After spending a year playing in Mexico, Moore re-joined the Spurs for the 1989-1990 season. Along with David Robinson, Sean Elliott, and Terry Cummings, Moore contributed to the second greatest single season turnaround in NBA history. At the end of the season, Moore retired.
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After Moore, the number 00 was worn in 39 games by 2 other players. Neither William Bedford or Julius Nwosu made a significant contribution during their short time in San Antonio.
On March 20, 1998, the Spurs retired #00. Hanging proudly in the Alamodome along with James Silas and George Gervin, Moore received the validation he had struggled for. Shortly after, Moore joined the Spurs in community relations where he served until 2003. As an avid golfer, Johnny participated in many a Spurs golf invitational.
Since 2004, Moore has continued to share his basketball acumen as a head coach for a variety of leagues. He started with the semi-professional ABA Fresno Heatwave and continued coaching stints with Laredo Swarm, South Texas Stingrays, Corpus Christi Clutch, San Marcos Slam, and the Metzger Middle School Mustangs. He is currently the head coach for the Universal City Seraphim in the ABA.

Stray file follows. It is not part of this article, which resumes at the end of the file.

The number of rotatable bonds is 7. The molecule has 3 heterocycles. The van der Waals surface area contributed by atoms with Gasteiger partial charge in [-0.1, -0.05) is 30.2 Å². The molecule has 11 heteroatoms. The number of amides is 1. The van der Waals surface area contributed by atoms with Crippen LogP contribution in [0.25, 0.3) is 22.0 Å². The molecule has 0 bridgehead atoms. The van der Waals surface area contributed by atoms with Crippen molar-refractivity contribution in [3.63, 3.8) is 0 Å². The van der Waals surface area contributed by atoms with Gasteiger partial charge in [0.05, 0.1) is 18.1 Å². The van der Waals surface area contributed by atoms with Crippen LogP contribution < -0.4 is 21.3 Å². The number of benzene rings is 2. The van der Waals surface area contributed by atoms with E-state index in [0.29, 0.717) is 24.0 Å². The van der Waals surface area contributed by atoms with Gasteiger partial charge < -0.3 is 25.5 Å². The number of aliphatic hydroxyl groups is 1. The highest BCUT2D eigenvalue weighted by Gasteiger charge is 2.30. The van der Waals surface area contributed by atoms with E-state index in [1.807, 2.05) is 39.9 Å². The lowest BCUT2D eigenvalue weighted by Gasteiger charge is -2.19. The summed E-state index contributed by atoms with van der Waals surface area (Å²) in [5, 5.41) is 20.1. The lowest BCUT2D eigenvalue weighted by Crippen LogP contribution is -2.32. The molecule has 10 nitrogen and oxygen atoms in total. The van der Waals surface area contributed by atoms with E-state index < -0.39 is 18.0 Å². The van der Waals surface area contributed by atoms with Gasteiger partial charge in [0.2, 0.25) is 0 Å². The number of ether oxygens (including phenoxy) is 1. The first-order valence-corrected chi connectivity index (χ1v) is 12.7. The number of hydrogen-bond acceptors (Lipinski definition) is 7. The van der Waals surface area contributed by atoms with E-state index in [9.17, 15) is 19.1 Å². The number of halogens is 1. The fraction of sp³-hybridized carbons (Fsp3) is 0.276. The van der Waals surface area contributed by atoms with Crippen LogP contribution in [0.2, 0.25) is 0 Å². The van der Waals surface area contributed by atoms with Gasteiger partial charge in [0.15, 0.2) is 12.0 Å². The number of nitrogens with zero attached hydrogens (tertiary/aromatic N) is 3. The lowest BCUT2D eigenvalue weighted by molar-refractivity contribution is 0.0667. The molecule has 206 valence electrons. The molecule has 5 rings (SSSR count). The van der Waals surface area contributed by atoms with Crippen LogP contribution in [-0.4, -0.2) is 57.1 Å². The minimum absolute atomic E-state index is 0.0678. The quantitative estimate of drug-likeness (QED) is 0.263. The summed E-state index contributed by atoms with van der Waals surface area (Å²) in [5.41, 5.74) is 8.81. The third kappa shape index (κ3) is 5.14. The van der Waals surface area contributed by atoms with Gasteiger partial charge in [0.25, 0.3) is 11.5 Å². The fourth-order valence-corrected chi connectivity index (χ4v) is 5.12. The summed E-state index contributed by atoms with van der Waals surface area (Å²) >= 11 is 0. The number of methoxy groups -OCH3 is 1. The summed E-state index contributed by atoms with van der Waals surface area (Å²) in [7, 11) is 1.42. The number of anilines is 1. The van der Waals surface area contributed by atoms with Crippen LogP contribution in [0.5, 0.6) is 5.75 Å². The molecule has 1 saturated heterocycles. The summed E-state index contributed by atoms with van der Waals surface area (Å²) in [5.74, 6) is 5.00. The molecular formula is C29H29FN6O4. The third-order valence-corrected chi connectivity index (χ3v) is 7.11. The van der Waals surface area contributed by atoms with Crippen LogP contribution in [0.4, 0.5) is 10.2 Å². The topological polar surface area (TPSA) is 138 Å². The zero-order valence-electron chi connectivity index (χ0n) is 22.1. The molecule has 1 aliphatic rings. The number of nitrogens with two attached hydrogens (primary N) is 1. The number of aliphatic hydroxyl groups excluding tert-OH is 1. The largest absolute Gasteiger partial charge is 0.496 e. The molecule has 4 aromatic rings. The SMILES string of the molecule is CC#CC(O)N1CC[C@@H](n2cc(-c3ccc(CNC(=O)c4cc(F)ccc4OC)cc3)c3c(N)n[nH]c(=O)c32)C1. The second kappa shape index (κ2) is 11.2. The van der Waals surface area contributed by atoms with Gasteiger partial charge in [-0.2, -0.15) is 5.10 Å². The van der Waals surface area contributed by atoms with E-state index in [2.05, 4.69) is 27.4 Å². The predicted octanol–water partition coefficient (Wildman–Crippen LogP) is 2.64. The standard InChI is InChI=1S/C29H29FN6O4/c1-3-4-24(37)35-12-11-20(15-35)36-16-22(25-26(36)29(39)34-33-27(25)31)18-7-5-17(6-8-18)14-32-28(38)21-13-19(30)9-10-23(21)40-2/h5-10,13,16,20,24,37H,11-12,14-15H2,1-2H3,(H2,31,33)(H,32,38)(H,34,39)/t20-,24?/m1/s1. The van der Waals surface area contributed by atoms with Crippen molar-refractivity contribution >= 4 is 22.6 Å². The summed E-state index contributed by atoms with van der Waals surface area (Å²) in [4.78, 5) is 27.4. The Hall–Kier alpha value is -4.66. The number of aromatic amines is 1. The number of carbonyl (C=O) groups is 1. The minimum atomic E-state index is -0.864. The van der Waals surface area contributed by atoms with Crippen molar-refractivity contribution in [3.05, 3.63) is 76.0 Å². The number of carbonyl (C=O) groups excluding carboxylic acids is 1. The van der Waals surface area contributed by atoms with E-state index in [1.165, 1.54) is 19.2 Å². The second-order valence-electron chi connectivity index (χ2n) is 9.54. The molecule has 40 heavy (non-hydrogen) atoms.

During his NBA career, Moore scored 4,890 career points, collected 1,548 rebounds, and dished out 3,865 assists. He was the NBA assist leader in 1982. He is one of 19 players in NBA history to record 10 or more steals in a game. At the time of his retirement, he was the Spurs’ all-time assists leader. Only Avery Johnson, Tony Parker, and Tim Duncan have surpassed him over the last 25 years.
Johnny Moore’s career with the Spurs was laden with emotions than span the entire spectrum. His years with the franchise, both on and off the court, made him an invaluable member of the Spurs. Moore’s character during the 80s carried the franchise through the doldrums and toward heights from which we have yet to see a decline. His role in Spurs history is cemented, his jersey hangs high with the greatest Spurs to ever play — exactly where it belongs.
Source: Pounding The Rock